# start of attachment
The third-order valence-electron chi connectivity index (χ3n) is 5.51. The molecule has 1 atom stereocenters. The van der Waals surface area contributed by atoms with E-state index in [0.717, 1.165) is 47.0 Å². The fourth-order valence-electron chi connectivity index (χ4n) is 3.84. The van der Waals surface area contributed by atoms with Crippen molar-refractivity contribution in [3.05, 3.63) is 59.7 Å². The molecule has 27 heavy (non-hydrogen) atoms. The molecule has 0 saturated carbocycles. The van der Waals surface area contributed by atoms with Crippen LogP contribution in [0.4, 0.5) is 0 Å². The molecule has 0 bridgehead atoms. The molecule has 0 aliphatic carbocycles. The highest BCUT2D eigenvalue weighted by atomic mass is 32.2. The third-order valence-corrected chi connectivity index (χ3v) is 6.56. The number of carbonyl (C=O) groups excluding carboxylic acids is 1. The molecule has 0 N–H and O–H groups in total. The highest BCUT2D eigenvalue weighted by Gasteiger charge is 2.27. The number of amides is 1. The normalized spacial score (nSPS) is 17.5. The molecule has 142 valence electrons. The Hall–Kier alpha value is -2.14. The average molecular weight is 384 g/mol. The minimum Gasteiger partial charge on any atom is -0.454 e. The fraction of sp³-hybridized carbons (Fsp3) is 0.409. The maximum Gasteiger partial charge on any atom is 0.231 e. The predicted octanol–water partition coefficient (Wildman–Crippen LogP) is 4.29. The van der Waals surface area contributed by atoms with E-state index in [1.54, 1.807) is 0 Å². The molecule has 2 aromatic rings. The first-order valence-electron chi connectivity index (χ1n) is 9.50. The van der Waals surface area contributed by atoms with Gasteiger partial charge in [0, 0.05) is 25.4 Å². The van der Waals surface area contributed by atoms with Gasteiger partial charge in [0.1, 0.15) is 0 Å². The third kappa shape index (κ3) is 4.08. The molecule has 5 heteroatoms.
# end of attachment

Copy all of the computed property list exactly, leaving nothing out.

The third-order valence-electron chi connectivity index (χ3n) is 5.51. The molecule has 1 atom stereocenters. The van der Waals surface area contributed by atoms with E-state index in [0.717, 1.165) is 47.0 Å². The fourth-order valence-electron chi connectivity index (χ4n) is 3.84. The van der Waals surface area contributed by atoms with Crippen molar-refractivity contribution in [3.05, 3.63) is 59.7 Å². The molecule has 27 heavy (non-hydrogen) atoms. The molecule has 0 saturated carbocycles. The van der Waals surface area contributed by atoms with Crippen LogP contribution in [0.4, 0.5) is 0 Å². The molecule has 0 bridgehead atoms. The molecule has 0 aliphatic carbocycles. The highest BCUT2D eigenvalue weighted by atomic mass is 32.2. The third-order valence-corrected chi connectivity index (χ3v) is 6.56. The number of carbonyl (C=O) groups excluding carboxylic acids is 1. The molecule has 0 N–H and O–H groups in total. The highest BCUT2D eigenvalue weighted by Gasteiger charge is 2.27. The number of amides is 1. The normalized spacial score (nSPS) is 17.5. The molecule has 142 valence electrons. The Hall–Kier alpha value is -2.14. The average molecular weight is 384 g/mol. The minimum Gasteiger partial charge on any atom is -0.454 e. The fraction of sp³-hybridized carbons (Fsp3) is 0.409. The maximum Gasteiger partial charge on any atom is 0.231 e. The predicted octanol–water partition coefficient (Wildman–Crippen LogP) is 4.29. The van der Waals surface area contributed by atoms with E-state index in [1.54, 1.807) is 0 Å². The molecule has 2 aromatic rings. The first-order valence-electron chi connectivity index (χ1n) is 9.50. The van der Waals surface area contributed by atoms with Gasteiger partial charge in [0, 0.05) is 25.4 Å². The van der Waals surface area contributed by atoms with Gasteiger partial charge in [0.1, 0.15) is 0 Å². The third kappa shape index (κ3) is 4.08. The molecule has 5 heteroatoms.